Treating mental illness is like beginning a journey to “fix the feelings [you don’t] understand.”
Or at least, that’s how one woman describes it in the video above. She suffered her first panic attack when she was 17, but the feelings of depression and anxiety were like a constant weight she had to drag around with her wherever she went. But the worst part was, she felt like she couldn’t tell anyone about what she was going through.
“I was afraid of telling my friends that sometimes I felt like I was dying, physically and emotionally,” she says.
Like many others before her, she visited a doctor to have those negative feelings treated, which is where her “journey” truly begins. She was started on Valium, which is commonly used to treat anxiety disorders. Then, she was put on Lexapro, then Xanax, then Mirtazapine, Ativan, Lamictal, Wellbutrin, Trazodone and Suboxone. The medications weren’t always used necessarily to treat her disorders, either. Sometimes one medication wouldn’t be covered by her insurance, so she would switch to another medication with a similar purpose. Sometimes the side effects would force her to stop using one for the other. But the cocktail of pills she was taking daily just to feel normal became, well, excessive.
“I tried to fix everything externally to fix an internal problem. I switched jobs, colleges, therapists, I took more Ativan,” she says.
Eventually, doctors were able to diagnose her: She had bipolar disorder. But the diagnosis didn’t come with a cure, and so, she basically had to find a way to deal with it.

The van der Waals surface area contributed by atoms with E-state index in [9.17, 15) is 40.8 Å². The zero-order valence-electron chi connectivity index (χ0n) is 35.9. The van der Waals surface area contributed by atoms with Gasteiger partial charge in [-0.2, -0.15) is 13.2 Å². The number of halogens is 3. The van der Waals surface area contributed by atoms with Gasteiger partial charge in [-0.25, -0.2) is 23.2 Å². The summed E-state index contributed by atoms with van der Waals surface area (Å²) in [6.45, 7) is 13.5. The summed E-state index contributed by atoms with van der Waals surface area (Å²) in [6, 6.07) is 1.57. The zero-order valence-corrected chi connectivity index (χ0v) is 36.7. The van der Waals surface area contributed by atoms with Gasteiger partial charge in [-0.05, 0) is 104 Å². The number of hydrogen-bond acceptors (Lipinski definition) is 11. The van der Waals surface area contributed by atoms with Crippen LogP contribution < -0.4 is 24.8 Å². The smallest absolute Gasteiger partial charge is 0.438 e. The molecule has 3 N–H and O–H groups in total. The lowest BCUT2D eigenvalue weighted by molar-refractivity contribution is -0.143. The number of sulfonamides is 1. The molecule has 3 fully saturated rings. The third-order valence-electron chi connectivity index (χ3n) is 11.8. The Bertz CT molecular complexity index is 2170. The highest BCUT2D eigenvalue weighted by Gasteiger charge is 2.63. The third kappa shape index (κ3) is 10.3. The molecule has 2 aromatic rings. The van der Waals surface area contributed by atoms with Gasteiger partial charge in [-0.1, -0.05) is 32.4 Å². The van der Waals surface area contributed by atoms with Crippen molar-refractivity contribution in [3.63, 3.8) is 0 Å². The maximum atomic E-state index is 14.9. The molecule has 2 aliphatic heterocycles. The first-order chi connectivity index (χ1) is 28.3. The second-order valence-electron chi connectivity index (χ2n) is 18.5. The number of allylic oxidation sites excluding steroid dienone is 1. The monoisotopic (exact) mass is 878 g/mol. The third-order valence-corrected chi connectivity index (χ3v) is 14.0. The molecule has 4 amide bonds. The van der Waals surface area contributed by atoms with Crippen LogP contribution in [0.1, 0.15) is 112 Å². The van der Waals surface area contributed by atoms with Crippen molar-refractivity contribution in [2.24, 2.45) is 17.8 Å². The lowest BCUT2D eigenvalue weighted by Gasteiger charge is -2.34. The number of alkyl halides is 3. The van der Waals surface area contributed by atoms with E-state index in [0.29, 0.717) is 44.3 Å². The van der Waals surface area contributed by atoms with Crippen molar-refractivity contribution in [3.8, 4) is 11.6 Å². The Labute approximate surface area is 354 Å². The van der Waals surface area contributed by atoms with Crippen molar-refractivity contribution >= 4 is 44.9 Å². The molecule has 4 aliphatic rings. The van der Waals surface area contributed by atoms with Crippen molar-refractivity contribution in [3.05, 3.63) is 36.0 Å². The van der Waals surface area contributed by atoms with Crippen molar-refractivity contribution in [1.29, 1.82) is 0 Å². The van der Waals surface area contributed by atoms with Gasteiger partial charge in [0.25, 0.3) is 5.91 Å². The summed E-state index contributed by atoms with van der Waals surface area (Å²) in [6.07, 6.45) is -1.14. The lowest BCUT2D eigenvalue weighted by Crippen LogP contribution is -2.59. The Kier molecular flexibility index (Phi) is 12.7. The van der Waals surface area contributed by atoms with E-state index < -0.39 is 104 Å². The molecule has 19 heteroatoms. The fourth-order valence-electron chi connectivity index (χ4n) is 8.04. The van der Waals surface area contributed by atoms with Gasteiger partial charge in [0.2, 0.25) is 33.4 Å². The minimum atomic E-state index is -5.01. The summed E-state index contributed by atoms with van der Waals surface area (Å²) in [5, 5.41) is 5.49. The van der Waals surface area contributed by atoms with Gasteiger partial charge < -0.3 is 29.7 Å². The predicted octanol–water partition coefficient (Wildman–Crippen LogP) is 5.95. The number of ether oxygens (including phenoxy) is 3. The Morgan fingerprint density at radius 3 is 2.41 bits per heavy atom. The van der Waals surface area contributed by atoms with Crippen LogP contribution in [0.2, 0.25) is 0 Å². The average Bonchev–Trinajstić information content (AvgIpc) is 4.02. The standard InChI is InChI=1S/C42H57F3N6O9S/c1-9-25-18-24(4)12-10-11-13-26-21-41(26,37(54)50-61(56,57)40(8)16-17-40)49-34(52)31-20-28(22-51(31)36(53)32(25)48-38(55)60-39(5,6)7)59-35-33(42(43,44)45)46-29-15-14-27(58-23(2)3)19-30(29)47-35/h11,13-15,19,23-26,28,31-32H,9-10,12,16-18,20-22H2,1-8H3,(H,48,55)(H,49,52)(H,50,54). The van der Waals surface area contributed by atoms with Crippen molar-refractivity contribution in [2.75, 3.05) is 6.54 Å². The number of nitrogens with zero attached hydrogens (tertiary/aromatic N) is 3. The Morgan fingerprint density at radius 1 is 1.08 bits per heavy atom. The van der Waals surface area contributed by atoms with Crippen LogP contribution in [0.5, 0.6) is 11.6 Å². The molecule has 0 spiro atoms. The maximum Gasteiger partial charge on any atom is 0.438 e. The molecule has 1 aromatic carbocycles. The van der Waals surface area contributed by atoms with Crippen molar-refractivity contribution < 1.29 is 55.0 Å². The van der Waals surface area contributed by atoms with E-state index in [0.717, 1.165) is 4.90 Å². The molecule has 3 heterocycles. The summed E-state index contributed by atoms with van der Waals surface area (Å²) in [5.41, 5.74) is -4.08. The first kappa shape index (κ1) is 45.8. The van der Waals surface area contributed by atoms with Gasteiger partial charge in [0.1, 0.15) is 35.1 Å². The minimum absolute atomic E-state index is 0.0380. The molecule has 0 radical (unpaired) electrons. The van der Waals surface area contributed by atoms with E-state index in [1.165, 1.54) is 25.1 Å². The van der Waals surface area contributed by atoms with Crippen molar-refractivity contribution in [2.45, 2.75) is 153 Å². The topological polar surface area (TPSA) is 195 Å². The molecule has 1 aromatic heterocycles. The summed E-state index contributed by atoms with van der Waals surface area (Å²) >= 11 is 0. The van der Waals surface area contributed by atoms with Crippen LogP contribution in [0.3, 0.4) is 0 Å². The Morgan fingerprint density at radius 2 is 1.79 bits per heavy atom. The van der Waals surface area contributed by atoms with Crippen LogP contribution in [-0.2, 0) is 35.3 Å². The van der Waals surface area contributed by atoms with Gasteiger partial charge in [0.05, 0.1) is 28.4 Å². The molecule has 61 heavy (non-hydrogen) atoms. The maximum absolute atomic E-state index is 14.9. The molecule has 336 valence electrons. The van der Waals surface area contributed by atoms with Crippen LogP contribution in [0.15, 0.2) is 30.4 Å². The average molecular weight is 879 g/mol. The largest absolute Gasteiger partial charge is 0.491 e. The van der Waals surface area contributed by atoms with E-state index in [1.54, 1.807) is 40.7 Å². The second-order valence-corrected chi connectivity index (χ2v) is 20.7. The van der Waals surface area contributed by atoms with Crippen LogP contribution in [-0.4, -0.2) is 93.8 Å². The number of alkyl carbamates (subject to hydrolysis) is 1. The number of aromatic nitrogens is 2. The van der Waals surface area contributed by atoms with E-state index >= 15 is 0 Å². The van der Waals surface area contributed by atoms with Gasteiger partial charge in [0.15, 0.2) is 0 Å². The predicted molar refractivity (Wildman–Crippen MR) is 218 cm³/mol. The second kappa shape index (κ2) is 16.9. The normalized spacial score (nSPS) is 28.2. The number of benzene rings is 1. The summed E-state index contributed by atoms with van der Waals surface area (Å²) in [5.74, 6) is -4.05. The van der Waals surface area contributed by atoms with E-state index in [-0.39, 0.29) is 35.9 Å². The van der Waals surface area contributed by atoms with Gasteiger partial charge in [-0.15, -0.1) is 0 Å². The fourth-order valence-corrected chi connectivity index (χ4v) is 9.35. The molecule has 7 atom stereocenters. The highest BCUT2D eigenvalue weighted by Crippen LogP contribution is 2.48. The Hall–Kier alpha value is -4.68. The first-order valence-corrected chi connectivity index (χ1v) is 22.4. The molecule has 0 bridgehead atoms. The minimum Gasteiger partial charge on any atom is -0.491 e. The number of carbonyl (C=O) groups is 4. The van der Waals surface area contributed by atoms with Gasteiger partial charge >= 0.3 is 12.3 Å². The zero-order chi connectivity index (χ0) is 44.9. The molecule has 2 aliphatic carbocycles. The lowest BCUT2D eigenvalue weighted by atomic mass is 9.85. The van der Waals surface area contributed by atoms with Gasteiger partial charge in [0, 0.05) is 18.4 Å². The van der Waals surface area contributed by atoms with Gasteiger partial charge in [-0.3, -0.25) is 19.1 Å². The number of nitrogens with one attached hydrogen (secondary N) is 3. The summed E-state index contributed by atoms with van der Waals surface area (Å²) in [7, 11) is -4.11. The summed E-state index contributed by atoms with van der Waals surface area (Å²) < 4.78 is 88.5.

“In seven years time—seven psychiatrists, four psychologists, countless therapists, two misdiagnoses and over 20 medications—I was finally figuring my mental illness out,” she says. “I cannot hold myself accountable for what happens with my depression and anxiety but I can hold myself accountable for the strength of trying.”
Watch her tell her powerful story using nothing but the pills she was ever prescribed. It’s also worth knowing that today, she’s down to only three.
There are the blues and then there’s depression. Feeling down in the dumps is one thing, but when it impacts every aspect of one’s life and there doesn’t seem to be a light at the end of the tunnel, well, that’s a whole other beast. Depression is a serious disorder and an ever-growing epidemic; at this moment, some three million Canadians are suffering from depression. It can happen to anyone, anywhere – even those who seem to have it all. Yes, celebs get depressed, too. Every one of these 14 stars has battled with mental illness, and not one dealt with it in the same way. Not only are you not alone, but you’re in good company.
It’s time we started talking openly about our mental health. Join the conversation on Bell Let’s Talk Day, January 25, and help end the stigma around mental illness. For every text message sent and mobile or long-distance call made by Bell Canada and Bell Aliant customers, Bell will donate five cents to Canadian mental health programs. The same goes for anyone sending a tweet using #BellLetsTalk, posting on Instagram using #BellLetsTalk, watching the Bell Let’s Talk video on Facebook, or sending a Snapchat using the Bell Let’s Talk geofilter. But talking about it is just the first step: Visit letstalk.bell.ca for more ways you can effect change and build awareness around mental health.